Feiereisen v. Newpage Corp., et al.


Feiereisen injured his right shoulder in a car accident while traveling to a workers’ compensation mediation on 1987, 1997 and 2007 injuries while at Newpage. The employee eventually filed a number of petitions, including a Petition for Award with regard to the car accident. The Hearing Officer found that an injury traveling to or from a mediation does not arise out of and in the course of employment and the Maine Supreme Court agreed. A five justice majority found the situation in this case similar to that in Dorey v. Forster Manufacturing Co., 591 A.2d 240 (Me. 1991), in which the Court held that an injury sustained while the employee was retrieving records to pursue her workers’ compensation claim did not arise out of and in the course of employment. The Court noted that attending mediation does not promote the interests of the employer and also cited the “going and coming” or “public streets” rule which, subject to very limited exceptions, provides that an accident occurring off the employer’s premises while an employee is going to or from work is not compensable.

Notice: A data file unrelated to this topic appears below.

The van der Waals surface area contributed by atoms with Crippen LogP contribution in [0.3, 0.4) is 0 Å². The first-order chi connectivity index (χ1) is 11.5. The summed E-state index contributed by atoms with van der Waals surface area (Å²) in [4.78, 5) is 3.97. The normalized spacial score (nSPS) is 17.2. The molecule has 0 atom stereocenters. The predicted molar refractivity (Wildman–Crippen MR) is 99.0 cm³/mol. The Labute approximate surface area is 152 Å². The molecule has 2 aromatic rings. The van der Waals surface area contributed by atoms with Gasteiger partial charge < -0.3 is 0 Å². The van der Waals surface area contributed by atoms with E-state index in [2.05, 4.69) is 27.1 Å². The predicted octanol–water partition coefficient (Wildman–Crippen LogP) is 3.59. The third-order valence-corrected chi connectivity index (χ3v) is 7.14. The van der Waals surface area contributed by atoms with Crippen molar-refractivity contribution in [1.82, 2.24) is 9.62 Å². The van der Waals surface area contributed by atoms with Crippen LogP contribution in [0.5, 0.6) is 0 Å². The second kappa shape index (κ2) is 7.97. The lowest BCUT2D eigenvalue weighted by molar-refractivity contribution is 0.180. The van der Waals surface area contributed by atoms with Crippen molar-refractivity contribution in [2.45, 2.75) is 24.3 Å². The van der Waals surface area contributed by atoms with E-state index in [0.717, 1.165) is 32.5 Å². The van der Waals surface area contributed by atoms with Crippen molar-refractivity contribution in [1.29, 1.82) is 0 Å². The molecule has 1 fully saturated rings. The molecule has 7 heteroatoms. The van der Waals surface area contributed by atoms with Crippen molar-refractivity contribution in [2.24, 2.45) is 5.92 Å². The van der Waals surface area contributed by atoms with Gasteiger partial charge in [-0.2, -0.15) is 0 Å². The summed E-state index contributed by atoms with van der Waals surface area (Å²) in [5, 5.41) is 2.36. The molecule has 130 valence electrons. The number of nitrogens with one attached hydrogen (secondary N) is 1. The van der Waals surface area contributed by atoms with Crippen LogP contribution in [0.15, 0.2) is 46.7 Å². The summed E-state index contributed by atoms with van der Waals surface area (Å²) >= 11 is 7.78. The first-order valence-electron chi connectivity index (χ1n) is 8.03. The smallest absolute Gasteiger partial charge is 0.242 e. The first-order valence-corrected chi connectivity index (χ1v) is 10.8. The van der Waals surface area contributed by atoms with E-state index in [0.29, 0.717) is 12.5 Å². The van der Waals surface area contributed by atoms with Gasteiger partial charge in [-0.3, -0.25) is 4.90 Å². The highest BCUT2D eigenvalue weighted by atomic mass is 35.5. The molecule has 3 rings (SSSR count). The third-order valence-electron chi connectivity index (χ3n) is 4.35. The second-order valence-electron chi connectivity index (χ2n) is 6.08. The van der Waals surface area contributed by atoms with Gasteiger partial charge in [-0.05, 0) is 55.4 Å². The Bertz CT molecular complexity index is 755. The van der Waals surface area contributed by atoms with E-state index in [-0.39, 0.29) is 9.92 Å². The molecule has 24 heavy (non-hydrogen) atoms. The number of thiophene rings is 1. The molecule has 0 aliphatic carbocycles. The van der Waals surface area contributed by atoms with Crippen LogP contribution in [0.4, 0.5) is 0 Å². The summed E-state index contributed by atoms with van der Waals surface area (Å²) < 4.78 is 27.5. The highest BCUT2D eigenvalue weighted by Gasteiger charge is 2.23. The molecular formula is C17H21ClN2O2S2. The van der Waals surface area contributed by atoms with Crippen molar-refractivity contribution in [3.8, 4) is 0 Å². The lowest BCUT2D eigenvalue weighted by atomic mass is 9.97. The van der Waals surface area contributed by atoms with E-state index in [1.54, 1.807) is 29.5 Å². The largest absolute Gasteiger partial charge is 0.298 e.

The employee, and the two justice dissent, relied on one of the exceptions to the going and coming rule announced in Moreau v. Zayre Corp., 408 A.2d 1289 (Me. 1979). In that case the employee was injured while driving home after receiving medical treatment for an alleged work-related injury. The majority distinguished Moreau by noting that unlike attendance at a mediation which promotes only the interests of an employee, attendance at medical appointments becomes part of the employment contract because it satisfies both the employer’s obligation to provide medical services pursuant to the Workers’ Compensation Act and the employee’s reciprocal obligation to accept those services.

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